On March 7, the day before International Women’s Day, Lt. Gov. Dianne Primavera was talking on the phone about a way Colorado girls could improve their place in the world from their home computer.
Hundreds of Colorado 9th through 12th graders will compete for scholarships worth up to $1,000 in Girls Go Cyberstart. The interactive cybersecurity competition begins on March 20.
"It's an emerging industry in Colorado," she said of cybersecurity. "And women are underrepresented."
Primavera remembers being dismissed for her gender and political inexperience, before she won a seat in the state House in 2006.
In Colorado politics, women are better represented than ever before. But Democrats, ascendant since the last election, have taken gender representation to a new level this year, and the momentum is on the left.
Other governors have promoted women to key positions. In fact, counting newly seated Gov. Jared Polis, each of the last six Colorado governors -- five Democrats and one Republican -- picked a woman for his second-in-command.
The state, however, has yet to elect a female governor or U.S. senator, and that's progress that women like Primavera have in mind.
"We need to deliver," she said of good policy, "to inspire the next generation of young women."
Though other governors have made gender equality part of their platform and delivered on leadership roles, Polis -- the state's first openly gay and Jewish governor -- seems especially committed.
Women lead 10 of the state's 17 state agencies, including the departments of agriculture, transportation, health and human services.
On Polis' senior staff, nine of 12 are women, including his chief of staff, Lisa Kaufmann, who managed his winning campaign last year.
Signs of commitment to the cause are routine.
The next morning after Primavera and I spoke on the phone, she had an appointment to tour and promote the Women’s Care Clinic at Denver Health Medical Center.
The governor himself was speaking March 14 at the Breaking the Glass Ceiling for Businesses to Compete conference in Lone Tree put on by the Minority and Women’s Chamber of Commerce Coalition. The coalition is partners with the Polis administration's Office of Economic Development and International Trade, as well as the Colorado LGBTQ Chamber of Commerce.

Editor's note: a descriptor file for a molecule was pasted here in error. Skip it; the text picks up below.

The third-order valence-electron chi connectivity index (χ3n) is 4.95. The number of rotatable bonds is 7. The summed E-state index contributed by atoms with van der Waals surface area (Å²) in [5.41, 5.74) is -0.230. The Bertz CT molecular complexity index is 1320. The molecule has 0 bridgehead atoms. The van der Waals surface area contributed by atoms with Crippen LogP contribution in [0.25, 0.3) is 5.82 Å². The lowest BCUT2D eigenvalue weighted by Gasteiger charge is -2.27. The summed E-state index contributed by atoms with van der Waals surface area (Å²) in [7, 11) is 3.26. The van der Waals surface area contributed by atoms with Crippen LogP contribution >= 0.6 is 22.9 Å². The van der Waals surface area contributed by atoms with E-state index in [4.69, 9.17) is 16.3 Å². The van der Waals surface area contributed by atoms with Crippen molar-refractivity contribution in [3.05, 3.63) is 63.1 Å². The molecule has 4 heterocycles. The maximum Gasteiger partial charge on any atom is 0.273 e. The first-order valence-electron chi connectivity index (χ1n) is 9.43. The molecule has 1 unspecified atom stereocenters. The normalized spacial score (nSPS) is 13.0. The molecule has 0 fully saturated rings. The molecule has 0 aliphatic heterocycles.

Having more women and minorities at the table when policy is negotiated results in better policies, Primavera said.
"You don't want only men writing women's health care policy," said the cancer survivor and health care policy expert. "And that's just one example."
In the last three legislatures, spanning six years, the House speaker has been a woman: Dickey Lee Hullinghorst of Boulder; Crisanta Duran from Denver, the state's first Latina speaker; and now KC Becker from Boulder.
Most of the important issues facing Colorado -- energy, education, the economy -- are family issues as much as they're individual issues, Primavera said.
"These are issues that affect everybody, not just women," Primavera told me.
Women are sponsors of almost every key piece of legislation in the current session: Local control of oil and gas operations, comprehensive sex education, the red flag gun bill, repeal (and the opposition to that repeal) of the death penalty, pay parity, family paid leave, a ban on conversion therapy for gay minors, and the list goes on.
After gains by Democrats last November, women occupy 47 of the 100 seats in Colorado's General Assembly, second only to Nevada at 50 percent as the highest gender ratio of any legislature in the country. Nationally, women average 28.7 percent of statehouse votes. That's up from 25.3 percent before last November's election.
In the Colorado House, 34 out of 65 seats are held by women. Thirteen out of 35 Senate seats are occupied by women. Only one of those senators, Vicki Marble from Fort Collins, is a Republican.
Republicans field some strong female incumbents in the legislature, and the Colorado GOP bench of rising stars is led by Heidi Ganahl, the businesswoman and University of Colorado regent who was elected statewide in 2014. I won't be surprised if she's our first female governor or U.S. senator.
Democrats, however, have the stronger ground game primarily because of Emerge Colorado, a program that recruits and trains women for politics and public office. Thirty-eight of the 47 women legislators are Democrats.
"Diversity is an asset, and the more diverse perspectives we have at leadership tables, the better policy outcomes we're going to get," my friend Michal Rosenoer, who leads Emerge Colorado, told me in an email exchange.
"When you come from a group that's discriminated against, you're more naturally able to see the ways discrimination becomes structural oppression through policy and fight against it," she said.
Inequalities and injustice flourish without equal representation, Rosenoer impressed upon me.
"When we lack diversity in government -- whether in elected office, in the political infrastructure, or in staff -- we are more likely to perpetuate inequities because of our own blindspots," she said.
It's important that Colorado is adding more than just women, but also bringing in more ethnic minorities and LGBTQ members. This year, Rep. Brianna Titone became Colorado's first transgender lawmaker, winning a competitive House district in Arvada.
"People who live at the intersection of multiple kinds of oppression are incredibly important to have in leadership positions within politics, because their lived experiences and ability to hone in on the impacts of policies on multiple groups of people is deeply valuable to ensuring that policies coming out of the state Capitol have positive impacts for the greatest swath of people," Rosenoer said.
Primavera puts it a little differently.
"If you're going to have a representative government, it has got to be representative of everyone," she said.